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How Private Wealth Can Change the World

Resource type: Speech

By Christopher G. Oechsli, President and CEO, The Atlantic Philanthropies |

Christopher G. Oechsli, President and CEO of The Atlantic Philanthropies, delivered this speech at an international conference held by the Robert Bosch Stiftung in Berlin: The Era of Citizens – How Civil Society and Foundations are Shaping the Future. The conference was opened by German President Joachim Gauck and featured speeches by Nobel Peace Prize laureates Muhammad Yunus and Kailash Satyarthi.

I want first to add my congratulations to the Robert Bosch Stiftung on its 50th anniversary and to celebrate its work of the last half century. This is a magnificent undertaking and the world is better for it.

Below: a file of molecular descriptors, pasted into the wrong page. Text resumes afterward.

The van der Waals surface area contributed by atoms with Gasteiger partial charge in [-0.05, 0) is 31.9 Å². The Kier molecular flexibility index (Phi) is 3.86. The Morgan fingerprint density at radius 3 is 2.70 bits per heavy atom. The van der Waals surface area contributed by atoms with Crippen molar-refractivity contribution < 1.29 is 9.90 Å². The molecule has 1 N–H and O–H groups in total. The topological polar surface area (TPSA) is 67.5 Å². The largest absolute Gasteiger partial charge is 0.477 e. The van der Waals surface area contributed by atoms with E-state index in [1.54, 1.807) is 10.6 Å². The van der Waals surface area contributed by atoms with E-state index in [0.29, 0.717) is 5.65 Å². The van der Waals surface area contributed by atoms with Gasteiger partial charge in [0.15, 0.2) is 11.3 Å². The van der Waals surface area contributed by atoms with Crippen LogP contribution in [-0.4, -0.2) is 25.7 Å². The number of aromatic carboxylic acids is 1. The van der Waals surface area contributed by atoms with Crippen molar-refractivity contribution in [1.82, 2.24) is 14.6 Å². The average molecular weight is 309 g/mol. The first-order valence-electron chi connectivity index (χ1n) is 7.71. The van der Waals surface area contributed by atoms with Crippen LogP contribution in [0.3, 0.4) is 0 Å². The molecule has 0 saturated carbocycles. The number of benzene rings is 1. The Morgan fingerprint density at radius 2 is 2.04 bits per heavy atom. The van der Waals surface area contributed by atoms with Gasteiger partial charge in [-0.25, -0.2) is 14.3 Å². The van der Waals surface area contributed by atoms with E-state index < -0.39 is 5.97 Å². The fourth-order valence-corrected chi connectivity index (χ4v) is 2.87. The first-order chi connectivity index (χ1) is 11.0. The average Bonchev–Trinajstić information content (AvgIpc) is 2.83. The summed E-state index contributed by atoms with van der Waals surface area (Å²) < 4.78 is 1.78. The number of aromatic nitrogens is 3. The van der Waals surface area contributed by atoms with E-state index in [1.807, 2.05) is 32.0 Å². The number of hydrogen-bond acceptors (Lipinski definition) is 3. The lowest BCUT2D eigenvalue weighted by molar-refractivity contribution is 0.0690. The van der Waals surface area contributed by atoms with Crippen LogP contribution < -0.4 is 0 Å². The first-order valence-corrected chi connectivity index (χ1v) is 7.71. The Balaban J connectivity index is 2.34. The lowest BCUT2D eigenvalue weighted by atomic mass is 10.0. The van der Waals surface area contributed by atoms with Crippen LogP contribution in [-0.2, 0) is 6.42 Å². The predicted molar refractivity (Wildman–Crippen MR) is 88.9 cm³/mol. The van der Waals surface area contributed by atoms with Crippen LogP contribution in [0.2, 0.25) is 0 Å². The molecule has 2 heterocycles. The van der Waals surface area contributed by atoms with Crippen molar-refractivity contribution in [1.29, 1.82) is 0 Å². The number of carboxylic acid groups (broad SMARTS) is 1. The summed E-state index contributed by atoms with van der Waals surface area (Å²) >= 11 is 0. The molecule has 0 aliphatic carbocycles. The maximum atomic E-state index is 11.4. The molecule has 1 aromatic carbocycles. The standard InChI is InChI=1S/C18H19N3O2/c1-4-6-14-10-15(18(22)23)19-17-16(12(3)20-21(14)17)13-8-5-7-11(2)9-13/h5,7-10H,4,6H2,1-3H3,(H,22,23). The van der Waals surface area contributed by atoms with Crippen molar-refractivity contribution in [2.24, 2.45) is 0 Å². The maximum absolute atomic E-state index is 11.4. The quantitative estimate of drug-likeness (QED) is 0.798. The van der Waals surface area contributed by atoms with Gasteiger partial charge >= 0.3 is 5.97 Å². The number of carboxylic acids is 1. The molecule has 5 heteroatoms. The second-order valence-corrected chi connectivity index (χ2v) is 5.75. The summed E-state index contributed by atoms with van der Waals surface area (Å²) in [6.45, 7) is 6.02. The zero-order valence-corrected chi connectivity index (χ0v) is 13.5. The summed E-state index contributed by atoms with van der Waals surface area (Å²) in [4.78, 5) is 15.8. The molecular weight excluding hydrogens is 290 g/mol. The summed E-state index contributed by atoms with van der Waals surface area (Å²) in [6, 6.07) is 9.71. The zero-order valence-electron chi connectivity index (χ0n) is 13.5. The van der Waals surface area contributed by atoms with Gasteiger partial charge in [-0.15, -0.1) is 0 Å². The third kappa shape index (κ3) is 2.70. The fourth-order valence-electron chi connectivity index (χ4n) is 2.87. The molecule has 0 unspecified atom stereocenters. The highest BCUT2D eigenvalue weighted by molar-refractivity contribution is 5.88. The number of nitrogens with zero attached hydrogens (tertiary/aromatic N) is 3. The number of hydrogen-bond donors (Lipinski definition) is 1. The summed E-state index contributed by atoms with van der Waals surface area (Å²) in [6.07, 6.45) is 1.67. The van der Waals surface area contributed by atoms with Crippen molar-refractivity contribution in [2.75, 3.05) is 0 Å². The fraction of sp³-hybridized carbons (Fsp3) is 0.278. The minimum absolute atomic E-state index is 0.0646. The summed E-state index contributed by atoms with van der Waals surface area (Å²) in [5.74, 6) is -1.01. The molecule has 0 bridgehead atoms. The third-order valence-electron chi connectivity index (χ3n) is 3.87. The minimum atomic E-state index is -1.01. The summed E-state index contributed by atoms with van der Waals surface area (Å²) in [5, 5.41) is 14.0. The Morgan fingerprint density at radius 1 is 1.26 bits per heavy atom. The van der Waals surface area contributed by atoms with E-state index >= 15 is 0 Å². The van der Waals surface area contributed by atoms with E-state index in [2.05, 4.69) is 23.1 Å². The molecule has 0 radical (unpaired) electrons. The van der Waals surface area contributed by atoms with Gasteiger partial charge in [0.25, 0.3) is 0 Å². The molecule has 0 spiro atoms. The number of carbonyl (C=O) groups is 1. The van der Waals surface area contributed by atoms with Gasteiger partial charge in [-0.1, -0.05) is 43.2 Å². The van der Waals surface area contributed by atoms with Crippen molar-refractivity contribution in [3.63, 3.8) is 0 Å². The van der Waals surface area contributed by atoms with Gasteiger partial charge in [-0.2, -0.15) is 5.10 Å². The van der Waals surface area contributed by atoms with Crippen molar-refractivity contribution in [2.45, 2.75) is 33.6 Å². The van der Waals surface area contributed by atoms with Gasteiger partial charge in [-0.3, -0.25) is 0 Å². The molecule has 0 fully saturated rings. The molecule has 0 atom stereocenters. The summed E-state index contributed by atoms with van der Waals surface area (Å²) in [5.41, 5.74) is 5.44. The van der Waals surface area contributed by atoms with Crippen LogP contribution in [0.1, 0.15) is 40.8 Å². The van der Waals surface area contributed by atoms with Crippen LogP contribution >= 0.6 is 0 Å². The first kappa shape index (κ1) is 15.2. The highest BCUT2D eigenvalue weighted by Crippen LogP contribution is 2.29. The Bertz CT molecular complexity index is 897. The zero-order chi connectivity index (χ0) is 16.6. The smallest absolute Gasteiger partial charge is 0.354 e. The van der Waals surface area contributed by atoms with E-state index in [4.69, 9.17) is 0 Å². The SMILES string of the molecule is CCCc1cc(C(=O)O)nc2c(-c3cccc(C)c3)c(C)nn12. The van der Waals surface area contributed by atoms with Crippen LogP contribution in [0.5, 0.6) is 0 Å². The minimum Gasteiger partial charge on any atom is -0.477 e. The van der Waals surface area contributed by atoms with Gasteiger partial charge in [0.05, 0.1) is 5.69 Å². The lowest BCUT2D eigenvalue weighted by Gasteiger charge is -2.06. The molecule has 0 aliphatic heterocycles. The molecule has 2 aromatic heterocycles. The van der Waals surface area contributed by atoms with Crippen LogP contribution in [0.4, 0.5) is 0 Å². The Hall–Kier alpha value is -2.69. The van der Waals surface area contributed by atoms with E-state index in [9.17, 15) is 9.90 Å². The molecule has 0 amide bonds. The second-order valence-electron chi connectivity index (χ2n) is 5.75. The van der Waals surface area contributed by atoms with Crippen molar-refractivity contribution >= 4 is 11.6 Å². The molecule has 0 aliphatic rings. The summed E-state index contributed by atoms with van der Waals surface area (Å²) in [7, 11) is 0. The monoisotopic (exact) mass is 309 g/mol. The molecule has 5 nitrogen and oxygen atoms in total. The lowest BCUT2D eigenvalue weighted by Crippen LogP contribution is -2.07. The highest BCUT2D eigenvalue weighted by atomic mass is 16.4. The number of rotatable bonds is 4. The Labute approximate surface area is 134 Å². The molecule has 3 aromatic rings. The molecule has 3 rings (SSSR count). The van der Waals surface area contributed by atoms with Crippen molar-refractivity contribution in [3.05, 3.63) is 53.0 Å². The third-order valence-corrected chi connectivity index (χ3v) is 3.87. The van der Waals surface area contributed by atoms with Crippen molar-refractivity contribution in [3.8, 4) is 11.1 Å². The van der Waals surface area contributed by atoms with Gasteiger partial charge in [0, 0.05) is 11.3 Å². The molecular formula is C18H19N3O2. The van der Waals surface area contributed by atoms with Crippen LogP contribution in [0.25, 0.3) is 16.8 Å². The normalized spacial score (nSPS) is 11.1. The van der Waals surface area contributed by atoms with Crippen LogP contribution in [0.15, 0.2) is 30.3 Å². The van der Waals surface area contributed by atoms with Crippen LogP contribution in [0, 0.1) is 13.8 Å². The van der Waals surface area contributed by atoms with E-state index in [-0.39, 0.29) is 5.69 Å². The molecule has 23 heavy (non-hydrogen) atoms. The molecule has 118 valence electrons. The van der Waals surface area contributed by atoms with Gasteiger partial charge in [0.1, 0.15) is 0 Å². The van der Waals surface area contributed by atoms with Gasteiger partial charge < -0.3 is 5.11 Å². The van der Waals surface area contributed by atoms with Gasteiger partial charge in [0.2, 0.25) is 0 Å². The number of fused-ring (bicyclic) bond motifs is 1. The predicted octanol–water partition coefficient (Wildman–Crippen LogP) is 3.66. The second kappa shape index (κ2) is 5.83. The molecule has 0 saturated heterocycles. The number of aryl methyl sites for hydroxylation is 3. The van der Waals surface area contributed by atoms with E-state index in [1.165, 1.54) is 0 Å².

I want, too, to thank Dr. (Ingrid) Hamm and her colleagues for inviting me to participate with a group of exceptional guests in this very timely and important discussion about the role of philanthropy in today’s complex and difficult world. Finally, I want to thank Robert Bosch personally – I imagine his spirit is in this room – as I would not be here today without his contributions to the Stuttgart motor industry. More on that in a minute.

Christopher Oechsli speaking at the “Era of Citizens – How Civil Society and Foundations are Shaping the Future” conference at the Robert Bosch Stiftung.